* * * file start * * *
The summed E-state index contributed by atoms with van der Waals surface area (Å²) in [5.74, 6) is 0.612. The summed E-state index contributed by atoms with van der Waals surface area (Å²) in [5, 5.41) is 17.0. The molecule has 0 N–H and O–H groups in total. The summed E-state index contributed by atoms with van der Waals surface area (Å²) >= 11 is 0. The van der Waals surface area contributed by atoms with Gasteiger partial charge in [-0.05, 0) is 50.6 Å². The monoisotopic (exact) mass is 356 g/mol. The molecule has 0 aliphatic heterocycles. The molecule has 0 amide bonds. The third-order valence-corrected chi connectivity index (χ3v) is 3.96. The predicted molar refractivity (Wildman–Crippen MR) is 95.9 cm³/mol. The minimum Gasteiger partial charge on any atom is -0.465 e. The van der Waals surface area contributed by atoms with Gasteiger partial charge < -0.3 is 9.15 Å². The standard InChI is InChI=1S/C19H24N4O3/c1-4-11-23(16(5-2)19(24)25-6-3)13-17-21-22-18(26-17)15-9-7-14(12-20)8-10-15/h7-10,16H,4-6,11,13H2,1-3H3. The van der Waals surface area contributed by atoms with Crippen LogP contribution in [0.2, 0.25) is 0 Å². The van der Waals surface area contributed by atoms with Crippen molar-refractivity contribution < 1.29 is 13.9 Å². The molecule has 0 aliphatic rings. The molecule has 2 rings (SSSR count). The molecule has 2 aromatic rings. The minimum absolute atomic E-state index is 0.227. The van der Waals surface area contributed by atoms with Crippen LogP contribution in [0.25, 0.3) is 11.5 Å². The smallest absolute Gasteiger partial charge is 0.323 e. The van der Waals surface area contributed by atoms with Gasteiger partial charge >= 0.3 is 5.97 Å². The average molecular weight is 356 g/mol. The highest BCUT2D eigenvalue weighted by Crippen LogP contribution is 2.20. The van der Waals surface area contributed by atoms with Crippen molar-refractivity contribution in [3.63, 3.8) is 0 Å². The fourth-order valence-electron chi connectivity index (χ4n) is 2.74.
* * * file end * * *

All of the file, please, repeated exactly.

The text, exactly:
The summed E-state index contributed by atoms with van der Waals surface area (Å²) in [5.74, 6) is 0.612. The summed E-state index contributed by atoms with van der Waals surface area (Å²) in [5, 5.41) is 17.0. The molecule has 0 N–H and O–H groups in total. The summed E-state index contributed by atoms with van der Waals surface area (Å²) >= 11 is 0. The van der Waals surface area contributed by atoms with Gasteiger partial charge in [-0.05, 0) is 50.6 Å². The monoisotopic (exact) mass is 356 g/mol. The molecule has 0 aliphatic heterocycles. The molecule has 0 amide bonds. The third-order valence-corrected chi connectivity index (χ3v) is 3.96. The predicted molar refractivity (Wildman–Crippen MR) is 95.9 cm³/mol. The minimum Gasteiger partial charge on any atom is -0.465 e. The van der Waals surface area contributed by atoms with Gasteiger partial charge < -0.3 is 9.15 Å². The standard InChI is InChI=1S/C19H24N4O3/c1-4-11-23(16(5-2)19(24)25-6-3)13-17-21-22-18(26-17)15-9-7-14(12-20)8-10-15/h7-10,16H,4-6,11,13H2,1-3H3. The van der Waals surface area contributed by atoms with Crippen LogP contribution in [0.2, 0.25) is 0 Å². The van der Waals surface area contributed by atoms with Crippen molar-refractivity contribution < 1.29 is 13.9 Å². The molecule has 0 aliphatic rings. The molecule has 2 rings (SSSR count). The molecule has 2 aromatic rings. The minimum absolute atomic E-state index is 0.227. The van der Waals surface area contributed by atoms with Crippen LogP contribution in [0.25, 0.3) is 11.5 Å². The smallest absolute Gasteiger partial charge is 0.323 e. The van der Waals surface area contributed by atoms with Gasteiger partial charge >= 0.3 is 5.97 Å². The average molecular weight is 356 g/mol. The highest BCUT2D eigenvalue weighted by Crippen LogP contribution is 2.20. The van der Waals surface area contributed by atoms with Crippen molar-refractivity contribution in [3.63, 3.8) is 0 Å². The fourth-order valence-electron chi connectivity index (χ4n) is 2.74.